Scientific computing and parallel computing C++23/C++26

Bruce Carneal bcarneal at
Fri Jan 14 16:57:21 UTC 2022

On Friday, 14 January 2022 at 15:17:59 UTC, Ola Fosheim Grøstad 
> On Friday, 14 January 2022 at 01:39:32 UTC, Nicholas Wilson 
> wrote:
>> On Thursday, 13 January 2022 at 22:27:27 UTC, Ola Fosheim 
>> Grøstad wrote:
> The presentation by Bryce was quite explicitly focusing on 
> making GPU computation available at the same level as CPU 
> computations (sans function pointers). This should be possible 
> for homogeneous memory systems (GPU and CPU sharing the same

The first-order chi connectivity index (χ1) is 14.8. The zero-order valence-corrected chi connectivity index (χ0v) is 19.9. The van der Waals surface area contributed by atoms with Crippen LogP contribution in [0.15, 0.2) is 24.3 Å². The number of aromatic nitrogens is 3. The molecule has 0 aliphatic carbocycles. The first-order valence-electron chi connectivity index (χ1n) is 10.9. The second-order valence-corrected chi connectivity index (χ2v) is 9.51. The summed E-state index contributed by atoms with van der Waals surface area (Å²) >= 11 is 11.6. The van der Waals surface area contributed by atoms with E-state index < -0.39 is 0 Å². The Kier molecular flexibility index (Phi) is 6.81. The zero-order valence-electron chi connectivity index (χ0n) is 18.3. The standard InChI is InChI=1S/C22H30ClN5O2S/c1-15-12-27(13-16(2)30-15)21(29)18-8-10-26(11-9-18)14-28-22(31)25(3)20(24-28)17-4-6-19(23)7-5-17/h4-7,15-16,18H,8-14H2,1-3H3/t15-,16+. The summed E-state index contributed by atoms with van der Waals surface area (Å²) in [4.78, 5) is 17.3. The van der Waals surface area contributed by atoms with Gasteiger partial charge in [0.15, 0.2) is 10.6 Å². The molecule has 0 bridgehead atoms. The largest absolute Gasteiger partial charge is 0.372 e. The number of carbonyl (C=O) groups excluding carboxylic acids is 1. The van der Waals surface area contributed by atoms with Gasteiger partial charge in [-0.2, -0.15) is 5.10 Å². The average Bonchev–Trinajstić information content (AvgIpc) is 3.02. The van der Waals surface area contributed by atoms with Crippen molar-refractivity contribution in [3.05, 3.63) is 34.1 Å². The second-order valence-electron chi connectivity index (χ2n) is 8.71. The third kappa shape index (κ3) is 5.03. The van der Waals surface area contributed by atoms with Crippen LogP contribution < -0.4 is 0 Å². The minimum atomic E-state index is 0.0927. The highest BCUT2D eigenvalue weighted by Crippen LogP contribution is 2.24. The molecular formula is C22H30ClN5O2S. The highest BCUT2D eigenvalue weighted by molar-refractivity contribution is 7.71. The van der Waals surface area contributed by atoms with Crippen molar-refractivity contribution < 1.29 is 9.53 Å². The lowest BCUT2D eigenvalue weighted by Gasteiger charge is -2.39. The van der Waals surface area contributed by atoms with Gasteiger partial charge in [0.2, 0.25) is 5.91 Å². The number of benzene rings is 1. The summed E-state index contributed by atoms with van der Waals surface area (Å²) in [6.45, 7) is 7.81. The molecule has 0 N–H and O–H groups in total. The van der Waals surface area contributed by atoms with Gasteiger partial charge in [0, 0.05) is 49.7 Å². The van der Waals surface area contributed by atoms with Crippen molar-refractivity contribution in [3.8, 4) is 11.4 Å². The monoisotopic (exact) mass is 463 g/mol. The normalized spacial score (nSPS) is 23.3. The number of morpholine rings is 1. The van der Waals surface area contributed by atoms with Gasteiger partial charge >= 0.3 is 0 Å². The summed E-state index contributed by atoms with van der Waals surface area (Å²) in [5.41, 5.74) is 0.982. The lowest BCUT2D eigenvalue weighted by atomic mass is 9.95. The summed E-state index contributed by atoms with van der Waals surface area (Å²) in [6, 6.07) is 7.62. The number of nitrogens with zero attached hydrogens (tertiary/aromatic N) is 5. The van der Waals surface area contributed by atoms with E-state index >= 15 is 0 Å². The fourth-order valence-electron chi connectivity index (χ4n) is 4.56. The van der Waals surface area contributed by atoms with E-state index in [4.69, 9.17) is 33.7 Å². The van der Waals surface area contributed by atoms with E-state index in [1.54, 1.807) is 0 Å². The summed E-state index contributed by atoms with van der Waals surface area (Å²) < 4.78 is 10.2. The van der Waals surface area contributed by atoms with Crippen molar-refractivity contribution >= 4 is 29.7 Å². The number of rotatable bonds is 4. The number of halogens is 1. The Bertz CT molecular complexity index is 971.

> memory bus) in a rather transparent manner and languages that 
> plan for this might be perceived as being much more productive 
> and performant if/when this becomes reality. And C++23 isn't 
> far away, if they make the deadline.

Yes.  Homogeneous memory accelerators, as found today in game 
consoles and SoCs, open up some nice possibilities.  Scheduling 
could still be problematic with a centralized resource (unlike 
per-core SIMD).  Distinct instruction formats (GPU vs CPU) also 
present a challenge to achieving an it-just-works "sans function 
pointers" level of integration.  Surmountable, but a little work 
to do there.

I'm hopeful that SoCs, with their relatively friendlier 
accelerator configurations, will be the economic enabler for 
widespread uptake of dcompute.  World beating perf/watt from very 
readable code deployable on billions of units?  I'm up for that!

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